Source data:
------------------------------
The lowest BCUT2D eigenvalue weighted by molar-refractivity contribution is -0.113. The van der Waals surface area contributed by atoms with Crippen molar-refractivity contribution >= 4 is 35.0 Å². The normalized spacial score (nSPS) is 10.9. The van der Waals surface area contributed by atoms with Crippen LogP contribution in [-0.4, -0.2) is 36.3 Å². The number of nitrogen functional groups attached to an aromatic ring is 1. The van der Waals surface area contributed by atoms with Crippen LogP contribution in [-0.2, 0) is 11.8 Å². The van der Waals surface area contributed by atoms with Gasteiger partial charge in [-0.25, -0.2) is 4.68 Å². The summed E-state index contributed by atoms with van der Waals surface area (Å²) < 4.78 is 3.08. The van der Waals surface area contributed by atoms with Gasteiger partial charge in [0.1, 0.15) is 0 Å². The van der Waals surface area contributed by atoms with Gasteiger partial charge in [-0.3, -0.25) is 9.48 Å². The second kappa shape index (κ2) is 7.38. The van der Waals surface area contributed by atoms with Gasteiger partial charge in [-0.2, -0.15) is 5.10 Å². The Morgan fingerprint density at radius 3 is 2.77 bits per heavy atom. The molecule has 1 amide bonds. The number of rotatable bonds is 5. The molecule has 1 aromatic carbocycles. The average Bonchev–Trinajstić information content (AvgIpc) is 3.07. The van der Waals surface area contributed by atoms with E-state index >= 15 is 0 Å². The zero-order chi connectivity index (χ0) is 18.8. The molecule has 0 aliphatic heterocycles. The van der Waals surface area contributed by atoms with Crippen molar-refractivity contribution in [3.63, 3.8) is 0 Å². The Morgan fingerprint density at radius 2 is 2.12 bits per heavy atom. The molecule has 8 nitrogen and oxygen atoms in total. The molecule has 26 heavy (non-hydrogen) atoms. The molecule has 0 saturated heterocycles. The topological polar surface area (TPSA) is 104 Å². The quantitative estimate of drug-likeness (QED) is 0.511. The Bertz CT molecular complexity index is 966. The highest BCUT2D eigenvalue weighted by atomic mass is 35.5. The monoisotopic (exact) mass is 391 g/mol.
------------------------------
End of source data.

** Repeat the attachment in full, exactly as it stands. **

The lowest BCUT2D eigenvalue weighted by molar-refractivity contribution is -0.113. The van der Waals surface area contributed by atoms with Crippen molar-refractivity contribution >= 4 is 35.0 Å². The normalized spacial score (nSPS) is 10.9. The van der Waals surface area contributed by atoms with Crippen LogP contribution in [-0.4, -0.2) is 36.3 Å². The number of nitrogen functional groups attached to an aromatic ring is 1. The van der Waals surface area contributed by atoms with Crippen LogP contribution in [-0.2, 0) is 11.8 Å². The van der Waals surface area contributed by atoms with Gasteiger partial charge in [-0.25, -0.2) is 4.68 Å². The summed E-state index contributed by atoms with van der Waals surface area (Å²) < 4.78 is 3.08. The van der Waals surface area contributed by atoms with Gasteiger partial charge in [0.1, 0.15) is 0 Å². The van der Waals surface area contributed by atoms with Gasteiger partial charge in [-0.3, -0.25) is 9.48 Å². The second kappa shape index (κ2) is 7.38. The van der Waals surface area contributed by atoms with Gasteiger partial charge in [-0.2, -0.15) is 5.10 Å². The Morgan fingerprint density at radius 3 is 2.77 bits per heavy atom. The molecule has 1 amide bonds. The number of rotatable bonds is 5. The molecule has 1 aromatic carbocycles. The average Bonchev–Trinajstić information content (AvgIpc) is 3.07. The van der Waals surface area contributed by atoms with E-state index >= 15 is 0 Å². The zero-order chi connectivity index (χ0) is 18.8. The molecule has 0 aliphatic heterocycles. The van der Waals surface area contributed by atoms with Crippen molar-refractivity contribution in [3.63, 3.8) is 0 Å². The Morgan fingerprint density at radius 2 is 2.12 bits per heavy atom. The molecule has 8 nitrogen and oxygen atoms in total. The molecule has 26 heavy (non-hydrogen) atoms. The molecule has 0 saturated heterocycles. The topological polar surface area (TPSA) is 104 Å². The quantitative estimate of drug-likeness (QED) is 0.511. The Bertz CT molecular complexity index is 966. The highest BCUT2D eigenvalue weighted by atomic mass is 35.5. The monoisotopic (exact) mass is 391 g/mol.